Forensic speeches in Acts 22-26 in their literary environment: a rhetorical study.
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Hogan, Derek K.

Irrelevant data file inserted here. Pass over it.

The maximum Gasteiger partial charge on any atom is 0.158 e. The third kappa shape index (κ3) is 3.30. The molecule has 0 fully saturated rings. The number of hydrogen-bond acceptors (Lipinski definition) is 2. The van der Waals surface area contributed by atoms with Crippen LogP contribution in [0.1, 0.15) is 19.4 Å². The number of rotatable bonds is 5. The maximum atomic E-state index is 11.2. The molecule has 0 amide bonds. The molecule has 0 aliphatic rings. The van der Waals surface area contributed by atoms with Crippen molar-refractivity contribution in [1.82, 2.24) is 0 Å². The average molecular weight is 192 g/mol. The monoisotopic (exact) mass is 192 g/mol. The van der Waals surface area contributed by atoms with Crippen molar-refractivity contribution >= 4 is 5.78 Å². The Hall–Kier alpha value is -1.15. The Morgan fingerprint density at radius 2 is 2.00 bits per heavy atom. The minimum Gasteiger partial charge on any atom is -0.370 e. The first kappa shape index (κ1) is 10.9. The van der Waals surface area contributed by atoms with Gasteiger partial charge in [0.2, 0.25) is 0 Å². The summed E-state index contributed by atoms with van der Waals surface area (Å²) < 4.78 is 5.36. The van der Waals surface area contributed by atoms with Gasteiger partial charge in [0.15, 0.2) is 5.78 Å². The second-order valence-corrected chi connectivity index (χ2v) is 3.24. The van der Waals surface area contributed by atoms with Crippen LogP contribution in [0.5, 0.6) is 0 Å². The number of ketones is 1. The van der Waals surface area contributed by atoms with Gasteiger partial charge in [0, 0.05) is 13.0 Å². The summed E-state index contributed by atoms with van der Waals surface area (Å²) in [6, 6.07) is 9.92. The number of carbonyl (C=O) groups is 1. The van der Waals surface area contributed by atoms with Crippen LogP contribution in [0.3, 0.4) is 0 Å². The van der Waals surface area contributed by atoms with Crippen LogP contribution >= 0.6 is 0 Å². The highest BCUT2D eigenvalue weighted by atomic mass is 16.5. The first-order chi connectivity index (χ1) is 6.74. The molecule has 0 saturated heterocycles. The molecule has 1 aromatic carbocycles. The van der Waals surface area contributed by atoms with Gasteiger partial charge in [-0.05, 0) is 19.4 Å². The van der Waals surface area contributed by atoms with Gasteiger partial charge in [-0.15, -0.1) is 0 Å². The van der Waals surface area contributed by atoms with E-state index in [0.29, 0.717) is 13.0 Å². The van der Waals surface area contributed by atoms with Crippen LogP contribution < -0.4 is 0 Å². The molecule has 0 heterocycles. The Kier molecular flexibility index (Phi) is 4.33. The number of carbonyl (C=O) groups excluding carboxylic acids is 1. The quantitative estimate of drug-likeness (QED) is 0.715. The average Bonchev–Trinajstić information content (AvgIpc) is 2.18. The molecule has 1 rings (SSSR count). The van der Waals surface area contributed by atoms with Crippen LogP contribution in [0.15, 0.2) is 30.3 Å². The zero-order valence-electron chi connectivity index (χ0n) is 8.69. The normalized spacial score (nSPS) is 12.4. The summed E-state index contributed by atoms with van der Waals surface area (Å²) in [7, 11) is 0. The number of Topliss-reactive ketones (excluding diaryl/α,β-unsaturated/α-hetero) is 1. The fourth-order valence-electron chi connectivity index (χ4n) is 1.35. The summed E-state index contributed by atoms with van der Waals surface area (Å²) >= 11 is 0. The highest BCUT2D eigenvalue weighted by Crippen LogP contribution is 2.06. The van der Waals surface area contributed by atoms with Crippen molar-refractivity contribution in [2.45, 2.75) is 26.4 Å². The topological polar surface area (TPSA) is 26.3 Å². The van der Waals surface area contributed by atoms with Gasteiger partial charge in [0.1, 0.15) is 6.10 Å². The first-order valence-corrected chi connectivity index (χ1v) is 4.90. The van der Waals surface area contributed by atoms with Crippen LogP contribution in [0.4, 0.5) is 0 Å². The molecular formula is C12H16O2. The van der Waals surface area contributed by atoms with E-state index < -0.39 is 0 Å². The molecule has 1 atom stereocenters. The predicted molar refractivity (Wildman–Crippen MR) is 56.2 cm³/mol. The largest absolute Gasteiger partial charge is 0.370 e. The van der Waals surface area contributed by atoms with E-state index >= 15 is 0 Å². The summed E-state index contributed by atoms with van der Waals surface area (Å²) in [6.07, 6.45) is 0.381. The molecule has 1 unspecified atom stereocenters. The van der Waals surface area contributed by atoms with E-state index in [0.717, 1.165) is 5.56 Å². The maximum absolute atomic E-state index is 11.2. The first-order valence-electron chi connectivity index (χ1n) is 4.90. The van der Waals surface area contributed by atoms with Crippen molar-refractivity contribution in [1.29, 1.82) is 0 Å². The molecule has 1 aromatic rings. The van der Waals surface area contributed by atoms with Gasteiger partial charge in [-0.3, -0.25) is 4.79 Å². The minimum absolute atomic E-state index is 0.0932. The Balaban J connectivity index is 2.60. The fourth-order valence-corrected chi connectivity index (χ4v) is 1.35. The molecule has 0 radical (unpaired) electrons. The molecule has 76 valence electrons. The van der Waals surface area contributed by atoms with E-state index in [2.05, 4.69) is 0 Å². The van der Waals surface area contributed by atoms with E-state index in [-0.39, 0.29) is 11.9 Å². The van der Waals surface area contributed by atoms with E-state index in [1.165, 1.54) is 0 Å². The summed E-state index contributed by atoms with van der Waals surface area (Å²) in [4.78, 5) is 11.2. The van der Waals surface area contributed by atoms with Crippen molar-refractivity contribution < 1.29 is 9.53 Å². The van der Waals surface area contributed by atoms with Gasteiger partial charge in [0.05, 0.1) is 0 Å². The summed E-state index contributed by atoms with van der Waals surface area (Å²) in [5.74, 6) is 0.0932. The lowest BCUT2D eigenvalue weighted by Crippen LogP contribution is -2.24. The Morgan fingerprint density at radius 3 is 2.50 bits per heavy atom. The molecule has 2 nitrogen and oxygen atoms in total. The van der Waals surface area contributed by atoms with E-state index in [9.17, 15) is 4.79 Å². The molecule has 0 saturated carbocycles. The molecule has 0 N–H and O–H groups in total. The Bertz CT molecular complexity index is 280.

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This dissertation offers an analysis of the form of the forensic speeches that occur in Acts 22-26 and the function of these speeches and the trial scenes of which they are a part. The study argues that these speeches manifest a basic reliance on the ancient rhetorical tradition as do most of the forensic speeches in both ancient novels and ancient histories. The trial narratives also function in a similar manner to trials in other ancient narrative contexts. The trial of Paul is not settled with any formal verdict from within the trial, but rather Paul's innocence is shown through his deliverance from the storm at sea and the snakebite recorded in Acts 27-28. After an introductory chapter which briefly covers matters of previous research and methodology, Chapter two reviews the guidelines given by the various rhetorical manuals such as the one by Quintilian concerning the appropriate form of a forensic speech. Chapters three and four examine trial scenes with speeches in ancient novels and ancient histories respectively. They conclude that most of the speeches show some influence of the rhetorical tradition as outlined in the handbooks. They further find a common tendency to have the cases decided outside the trial proper. Cases in which the trial was decided within the legal procedures but unjustly were commonly corrected by forces outside the trial. Chapter five focuses on the trial narrative of Paul at the end of Acts. It finds that the speeches given roughly fit the rhetorical form suggested by the manuals, although interruptions leave the speeches incomplete. It argues that the shipwreck and snake-bite are integral parts of the trial narrative and would fit the ancient audience's expectation to have Paul's innocence shown outside the trial itself. Such confirmation of his innocence yields further narration of Paul's trial in Rome unnecessary.